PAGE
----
“It plays into his rhetoric, but I don’t think they want to go through impeachment hell,” said the former official. “In his heart of hearts, he doesn’t want [to get impeached], but the specter of it creates that production value that’s so important to him.”
“It goes back to the campaign,” this person added. “That’s why he does those rallies. It is what motivates his base, it’s what motivates him.”
Trump’s White House counsel’s office has the most important legal role dealing with House Democrats considering impeachment. The office is fighting attempts to line up interviews and public hearings with the people in Trump’s orbit who could vividly illustrate the instances when Mueller said the president was trying to stymie the Russia probe — charges that some Democrats say merit impeachment. The office is also negotiating with Democrats over efforts to access White House and Justice Department documents tied to those instances.
But it’s the campaign team that will serve as the external megaphone in this fight, aides and advisers told POLITICO. And if Democrats do start the impeachment process, the campaign will work to amplify what they say is at stake.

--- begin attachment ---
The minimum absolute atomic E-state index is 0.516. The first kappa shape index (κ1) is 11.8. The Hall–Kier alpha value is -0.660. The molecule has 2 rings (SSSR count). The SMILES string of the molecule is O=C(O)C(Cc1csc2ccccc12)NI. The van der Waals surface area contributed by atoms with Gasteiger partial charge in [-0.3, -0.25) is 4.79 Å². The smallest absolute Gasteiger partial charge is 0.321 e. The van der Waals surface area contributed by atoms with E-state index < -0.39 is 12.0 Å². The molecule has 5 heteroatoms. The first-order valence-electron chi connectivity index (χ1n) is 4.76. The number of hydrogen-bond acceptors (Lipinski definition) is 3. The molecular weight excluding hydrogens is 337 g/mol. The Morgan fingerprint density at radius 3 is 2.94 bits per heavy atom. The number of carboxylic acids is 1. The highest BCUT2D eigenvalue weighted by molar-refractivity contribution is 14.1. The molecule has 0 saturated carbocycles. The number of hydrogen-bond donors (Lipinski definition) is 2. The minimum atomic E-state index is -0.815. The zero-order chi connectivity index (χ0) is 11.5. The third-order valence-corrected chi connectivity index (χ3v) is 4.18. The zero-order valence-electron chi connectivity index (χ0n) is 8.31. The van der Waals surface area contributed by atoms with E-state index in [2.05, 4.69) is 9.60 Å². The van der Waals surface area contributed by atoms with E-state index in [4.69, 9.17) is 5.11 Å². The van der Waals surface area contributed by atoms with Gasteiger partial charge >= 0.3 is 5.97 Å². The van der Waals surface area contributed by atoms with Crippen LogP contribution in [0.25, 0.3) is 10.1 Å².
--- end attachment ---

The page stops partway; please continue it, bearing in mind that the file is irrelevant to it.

“We’ll provide message support for the president and criticize the Democrats for engaging in all-out war at the cost of the country and good policy,” said one senior campaign adviser.
Tim Murtaugh, the Trump campaign’s communications director, jumped at the chance to explain how the specter of impeachment will shadow the 2020 campaign.
“Democrats have never hidden their ambition to overturn the legitimate results of the 2016 election,” he wrote in an email, while criticizing the House for staying “fixated on impeachment instead of the business they were sent to Washington to conduct.”
Trump’s confidence in this strategy stems in part from the logistical reality in Congress. While impeachment proceedings originate in the House, the Senate would need to convict the president by at least a two-thirds majority. So even if the Democratic-controlled House advanced articles of impeachment, the chances of the Republican-led Senate voting to oust Trump seems all but impossible in the current political environment.
And Trump is working to keep his GOP allies in line on impeachment. Aides said comments like the one the president made last week in London — “I have a … 94 percent approval rating as of this morning in the Republican Party” — are a not-so-veiled reminder that any Republicans voting for impeachment would be at odds with the Trump-supporting base.
“It’s a reminder that nothing is ever going to happen in the Senate. No matter what House Democrats do, it’s DOA when it goes to the other side of the Hill,” said former Trump 2016 campaign spokesman Jason Miller.